Philip­pines 7.1pc growth sur­prise may her­ald end of rate cuts

The Pak Banker - - Front Page -


Philip­pine growth un­ex­pect­edly ac­cel­er­ated last quar­ter to the fastest pace since 2010 as government spend­ing and in­vest­ment in­creased, eas­ing pres­sure on the cen­tral bank to cut in­ter­est rates fur­ther. Stocks rose.

Gross domestic prod­uct in­creased 7.1 per­cent in the three months through Septem­ber from a year ear­lier, com­pared with a 6 per­cent gain in the pre­vi­ous quar­ter, the Na­tional Sta­tis­ti­cal Co­or­di­na­tion Board said in Manila to­day. The pace ex­ceeded all 22 es­ti­mates in a Bloomberg sur­vey, whose me­dian was 5.4 per­cent. The Philip­pines is forecast to be among the 10 fastest grow­ing economies this year, ac­cord­ing to a Bloomberg sur­vey. Pho­tog­ra­pher: Ju­lian Abram Wain­wright/Bloomberg

Pres­i­dent Benigno Aquino is in­creas­ing spend­ing to a record this year while seek­ing more than $17 bil­lion of in­vest­ment in roads and air­ports. The South­east Asian na­tion is forecast to be among the 10 fastest grow­ing economies in 2012, ac­cord­ing to a Bloomberg sur­vey, mak­ing it less likely that Bangko Sen­tral ng Pilip­inas will cut its bench­mark in­ter­est rate again in De­cem­ber. “The Philip­pines is go­ing to rock,” said Trinh Nguyen, a Hong Kong-based econ­o­mist at HSBC Hold­ings Plc. “The cen­tral bank and the government have made timely pol­icy ad­just­ments that are boost­ing trend growth. With mo­men­tum so strong, we think BSP will hold rates and mark the end of the eas­ing cy­cle.” The Philip­pine Stock Ex­change In­dex (PCOMP) erased ear­lier losses and rose 0.7 per­cent as of 11:44 a.m. in Manila trad­ing. The Philip­pine peso was lit­tle changed at 40.86 per dol­lar. It has risen more than 7 per­cent this year, the best per­former among Asia’s 11 most-traded cur­ren­cies tracked by Bloomberg.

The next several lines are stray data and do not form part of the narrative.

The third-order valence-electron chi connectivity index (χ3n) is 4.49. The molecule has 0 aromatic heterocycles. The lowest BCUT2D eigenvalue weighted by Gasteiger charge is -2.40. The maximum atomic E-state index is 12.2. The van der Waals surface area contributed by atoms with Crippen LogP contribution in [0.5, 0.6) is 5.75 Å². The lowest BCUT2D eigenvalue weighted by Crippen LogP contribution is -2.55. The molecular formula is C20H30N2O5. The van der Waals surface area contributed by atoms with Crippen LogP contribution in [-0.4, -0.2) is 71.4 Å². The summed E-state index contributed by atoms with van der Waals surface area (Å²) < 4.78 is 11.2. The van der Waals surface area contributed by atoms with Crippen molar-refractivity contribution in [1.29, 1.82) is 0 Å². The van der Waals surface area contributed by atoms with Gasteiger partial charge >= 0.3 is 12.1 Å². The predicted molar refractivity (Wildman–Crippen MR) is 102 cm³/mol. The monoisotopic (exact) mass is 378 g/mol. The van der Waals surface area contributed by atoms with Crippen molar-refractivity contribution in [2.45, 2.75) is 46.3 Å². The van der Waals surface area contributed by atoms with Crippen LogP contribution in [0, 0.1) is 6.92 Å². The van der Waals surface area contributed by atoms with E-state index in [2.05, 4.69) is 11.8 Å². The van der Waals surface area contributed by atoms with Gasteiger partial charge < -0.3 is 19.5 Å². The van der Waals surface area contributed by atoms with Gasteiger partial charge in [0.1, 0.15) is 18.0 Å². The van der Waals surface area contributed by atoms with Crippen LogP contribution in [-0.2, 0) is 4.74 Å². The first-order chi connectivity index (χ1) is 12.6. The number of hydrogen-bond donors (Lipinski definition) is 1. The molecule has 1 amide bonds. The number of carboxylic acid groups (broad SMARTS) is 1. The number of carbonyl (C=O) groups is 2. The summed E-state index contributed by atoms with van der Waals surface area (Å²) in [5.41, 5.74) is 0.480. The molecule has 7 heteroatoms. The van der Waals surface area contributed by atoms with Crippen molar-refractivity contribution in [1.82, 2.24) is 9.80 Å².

Some Asian of­fi­cials have re­strained their stim­u­lus ef­forts as global ex­pan­sion slowed, with oth­ers re­frain­ing from in­ter­est-rate cuts to pre­serve fire­power should Europe’s debt cri­sis worsen. Thai­land may hold bor­row­ing costs to­day, econ­o­mists said, af­ter a man­u­fac­tur­ing pro­duc­tion in­dex rose in Oc­to­ber for the first time in five months. Mean­while, In­dia may report on Nov. 30 that GDP rose 5.3 per­cent last quar­ter.

Bangko Sen­tral “will be care­ful to cal­i­brate the use of its en­hanced pol­icy tool kit to help en­sure” domestic de­mand price pres­sures and risks from cap­i­tal flows are man­aged, cen­tral bank Gov­er­nor Amando Te­tangco said to­day.

“In the near-term, our pol­icy stance ap­pears to re­main ap­pro­pri­ate,” he said. Full-year growth may be 6 per­cent to 7 per­cent, Eco­nomic Plan­ning Sec­re­tary Arse­nio Bal­isacan said.

Moody’s In­vestors Ser­vice raised the coun­try’s credit rat­ing to one step be­low in­vest­ment grade in Oc­to­ber, lur­ing more pledges from com­pa­nies in­clud­ing Al­liance Global Group Inc. and First Gen Corp.

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